I sometimes do too much fieldwork before seeing a movie, building up a whole structure of preconceptions that I then have to trundle into the theater with me and crane my neck to peer around at the thing itself. Long ago I recognized that this sport was spoiling perfectly good movies for me, or even preempting me from seeing some of them. So I stopped giving more than a skim to reviews of new movies until after I’d seen them. But at the prospect of an older movie, I still head straight to the bookshelf and, typically, David Thomson’s Biographical Dictionary and Pauline Kael’s 5001 Nights at the Movies: two critical voices that are always compelling to me if not infallible.
I didn’t make it this weekend to Carol Reed’s The Fallen Idol, written by Graham Greene from his own story and starring Sir Ralph Richardson. It’s playing in a new print through Thursday at the Music Box. Despite being busy this week, I still have a chance to catch it on its final night. (The Music Box is always an added draw, as there’s live organ music on weekends and real butter for the popcorn all of the time.) Beyond the obvious appeal of the Graham Greene/Carol Reed partnership, which later produced The Third Man, I’m drawn to this one by what the bookshelf critics say. Kael sounds like she never really made up her mind:
The plot is just about perfect….There are terrifying, tense moments, too; the whole movie is very cleverly worked out. Maybe it’s too deliberate, though, with its stylized lighting and its rigid pacing–you wait an extra beat between the low-key lines of dialogue. It’s too deliberate and too hushed to be much fun. It’s a polite thriller–which is close to a contradiction in terms.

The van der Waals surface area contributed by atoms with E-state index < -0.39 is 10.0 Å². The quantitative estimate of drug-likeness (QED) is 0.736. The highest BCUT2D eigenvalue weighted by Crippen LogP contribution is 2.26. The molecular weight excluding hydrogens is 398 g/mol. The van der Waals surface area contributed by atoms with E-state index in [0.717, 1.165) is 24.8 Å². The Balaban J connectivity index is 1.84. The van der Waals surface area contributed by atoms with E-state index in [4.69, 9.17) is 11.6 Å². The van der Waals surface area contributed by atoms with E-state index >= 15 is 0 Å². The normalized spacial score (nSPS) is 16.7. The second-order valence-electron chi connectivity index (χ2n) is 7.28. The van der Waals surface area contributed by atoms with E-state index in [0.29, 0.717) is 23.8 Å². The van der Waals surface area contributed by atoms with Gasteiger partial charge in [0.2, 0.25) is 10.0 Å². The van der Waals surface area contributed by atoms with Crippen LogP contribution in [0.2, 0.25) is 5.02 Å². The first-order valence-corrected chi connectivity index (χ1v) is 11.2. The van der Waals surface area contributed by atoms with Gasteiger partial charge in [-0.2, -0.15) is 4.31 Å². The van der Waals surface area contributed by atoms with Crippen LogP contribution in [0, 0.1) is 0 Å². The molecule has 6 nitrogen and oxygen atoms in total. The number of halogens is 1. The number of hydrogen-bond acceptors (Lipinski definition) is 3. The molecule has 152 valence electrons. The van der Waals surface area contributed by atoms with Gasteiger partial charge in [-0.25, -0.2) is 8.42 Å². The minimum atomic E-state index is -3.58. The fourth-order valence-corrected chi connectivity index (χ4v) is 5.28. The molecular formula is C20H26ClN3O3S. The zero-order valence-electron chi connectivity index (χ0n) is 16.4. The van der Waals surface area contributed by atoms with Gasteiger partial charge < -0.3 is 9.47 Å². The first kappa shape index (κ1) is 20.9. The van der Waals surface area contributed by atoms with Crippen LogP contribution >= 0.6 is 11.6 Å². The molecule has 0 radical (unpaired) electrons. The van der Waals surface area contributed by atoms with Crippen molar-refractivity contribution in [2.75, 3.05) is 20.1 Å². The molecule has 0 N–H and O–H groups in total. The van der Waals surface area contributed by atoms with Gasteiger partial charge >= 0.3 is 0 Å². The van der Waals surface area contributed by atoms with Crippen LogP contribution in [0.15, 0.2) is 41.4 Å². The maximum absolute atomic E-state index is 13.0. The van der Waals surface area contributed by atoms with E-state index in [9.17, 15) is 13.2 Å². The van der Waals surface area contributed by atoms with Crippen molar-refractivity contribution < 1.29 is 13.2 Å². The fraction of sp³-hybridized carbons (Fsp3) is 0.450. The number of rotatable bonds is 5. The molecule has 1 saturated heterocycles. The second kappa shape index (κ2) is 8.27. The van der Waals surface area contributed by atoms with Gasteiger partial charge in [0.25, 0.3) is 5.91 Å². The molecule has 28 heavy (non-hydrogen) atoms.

I’m not sure what, but something about that makes me think she did have fun, then talked herself out of it. In any case, it’s an interesting criticism that does nothing at all to dampen my wish to see the film. Thomson, on the other hand, has no such ambivalence, and says “The tone may be straight Greene–that drip of mortification, of agony vindicated–but Reed served it with understanding.” Nice precis of Greene there, one which will no doubt please my friend who spent all last week emailing me mordant quotes from Greene’s novels–just randomly trying to break my spirit, I guess–and whom I’m trying to get to accompany me to The Fallen Idol on Thursday. (People seem to love going to the movies alone, but I really don’t. In my life, I’ve seen one movie alone in the theater, a good one: California Split. That was five years ago, and not an uplifting experience.)
Then Thomson has this from Greene himself:
When I describe a scene, I capture it with the moving eye of the cine-camera rather than with the photographer’s eye–which leaves it frozen. In this precise domain I think that the cinema has influenced me. Authors like Walter Scott and the Victorians were influenced by paintings and constructed their backgrounds as though they were static and came from the hands of a Constable. I work with the camera, following my characters and their movements. So the landscape moves. When I turn my head and look at the harbor, my head moves, the houses move, the boats move, don’t they?
And that’s part of the reason Greene gets a two-page spread in the Biographical Dictionary. I like the quotation, and I know what he means. But, to nitpick only because he’s possibly my favorite painter, the choice of Constable as a painter of static images is a little strange: whose clouds move more than Constable’s? Nobody’s, that’s whose.
If I do find a victim…er, date, and do see The Fallen Idol Thursday, you’ll be the first to hear about it.